You've got to love Danny Blanchflower. You have really got to love Danny Blanchflower.
When it was all over, when the four goals had been scored and the 56,000 crowd began to disperse, their gasps at the quality on view hanging in the air, Blanchflower emerged from the Irish dressing room to talk to the press about what he had just seen.
Blanchflower being Blanchflower, there would be no routine comments about lads giving their all or a game of two halves. Platitudes and clichés, they were for other football men.
No, the bold Blanchflower surveyed the 90 minutes of Holland 2 Northern Ireland 2 in a raucous qualifier in Rotterdam for the 1978 World Cup and declared: "Football is a conflict between emotion and logic."
You have got to love Danny Blanchflower.
Logic said that Holland, captained by Johan Cruyff, with Johan Neeskens, Ruud Krol, Arie Haan and Robbie Resenbrink in the team, would demolish an Irish side that had scored once in its previous four games. But logic did not triumph in this particular conflict.
Blanchflower was managing Northern Ireland for the first time. His first major decision was to recall George Best, then at Fulham. Best had not played international football for three years. He was 30.
Not even the presence of a poet in the dugout and prince on the pitch brought confidence, though.
"The conclusion is reached," reported the Belfast Telegraph in its preview, "that Northern Ireland will be on a hiding to nothing".
Logic was hammering emotion.
Then, however, it offered a glimmer of hope. Recalling that Blanchflower had invoked Martin Luther King when he had been appointed four months earlier, it quoted the new manager in his pre-match press address: "We in Irish football must be dreamers, dreamers that we can beat all opposition. Sometimes dreams do come true."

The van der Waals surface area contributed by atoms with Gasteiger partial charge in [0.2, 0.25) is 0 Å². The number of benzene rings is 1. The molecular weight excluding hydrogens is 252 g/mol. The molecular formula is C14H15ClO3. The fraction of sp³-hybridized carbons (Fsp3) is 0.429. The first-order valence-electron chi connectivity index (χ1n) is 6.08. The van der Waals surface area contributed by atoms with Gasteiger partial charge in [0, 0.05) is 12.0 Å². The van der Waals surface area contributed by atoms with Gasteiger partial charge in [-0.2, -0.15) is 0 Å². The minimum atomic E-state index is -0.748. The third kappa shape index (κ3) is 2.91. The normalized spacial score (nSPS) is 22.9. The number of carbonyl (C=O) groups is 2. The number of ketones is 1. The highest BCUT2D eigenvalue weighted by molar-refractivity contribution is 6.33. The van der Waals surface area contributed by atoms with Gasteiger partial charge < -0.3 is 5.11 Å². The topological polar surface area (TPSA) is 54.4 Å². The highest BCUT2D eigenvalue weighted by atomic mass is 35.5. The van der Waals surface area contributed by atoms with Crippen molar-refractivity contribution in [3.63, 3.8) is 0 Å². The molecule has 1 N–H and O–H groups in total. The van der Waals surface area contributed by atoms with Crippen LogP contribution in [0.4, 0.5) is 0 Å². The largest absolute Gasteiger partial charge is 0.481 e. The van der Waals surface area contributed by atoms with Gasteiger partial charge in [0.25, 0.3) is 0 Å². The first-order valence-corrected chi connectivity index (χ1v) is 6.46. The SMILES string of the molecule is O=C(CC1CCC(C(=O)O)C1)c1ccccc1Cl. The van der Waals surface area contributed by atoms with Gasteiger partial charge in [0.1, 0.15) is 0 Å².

Four-four-two, it was not. It was a conflict between emotion and logic.
In fact, Blanchflower, who had promised to attack at all costs, sent out his team in a 4-2-4 formation at Feyenoord’s stadium. He was nothing if not optimistic.
"'Attack, attack, attack,' that was Danny's message," recalls Derek Spence.
Spence was a 24-year-old forward from the Whitewell Road in north Belfast. He had worked as a joiner near Windsor Park before a move to Oldham in 1970. Six years later he was playing for Bury.
“Danny was a revolutionary. We met up in Coventry on the Sunday and had a practice match on the Monday. Then we did some drills. One was dribbling with two balls. Danny’s message was that if you can dribble with two balls, then you can definitely dribble with one. Eccentric.
“He was fantastic with a blackboard. We’d all be laughing as he got carried away, but he was so serious about us that you couldn’t help but like him. He designed a new kit for the game, never played in it again. I’ve still got mine.”
Blanchflower had been Footballer of the Year in 1958 and 1961 and Pat Jennings, goalkeeper on the night, won the award in 1973. But it was the 1968 Footballer of the Year Spence wanted to meet.
“To be called up to play against Johan Cruyff, Neeskens, Krol and the rest was something,” Spence says, “but what was more important to me was that I was going to meet George Best. I remember thinking: ‘I really hope he turns up.’”
Best, of course, had a habit of not doing so. But when the Irish squad assembled in their hotel on the Sunday night before the midweek match – in the bar – Spence was talking to his room-mate Jimmy Nicholl when he felt a presence beside him.
“Jimmy turned around and said: ‘Ah, how you doing George?’
“George Best was standing there. My knees were trembling. Jimmy said to him: ‘George, this is Derek Spence.’”
Spence says Best produced a wad of notes from a pocket to buy the round – “I’d never seen such money” – and Spence then proceeded to tell Best they had met before.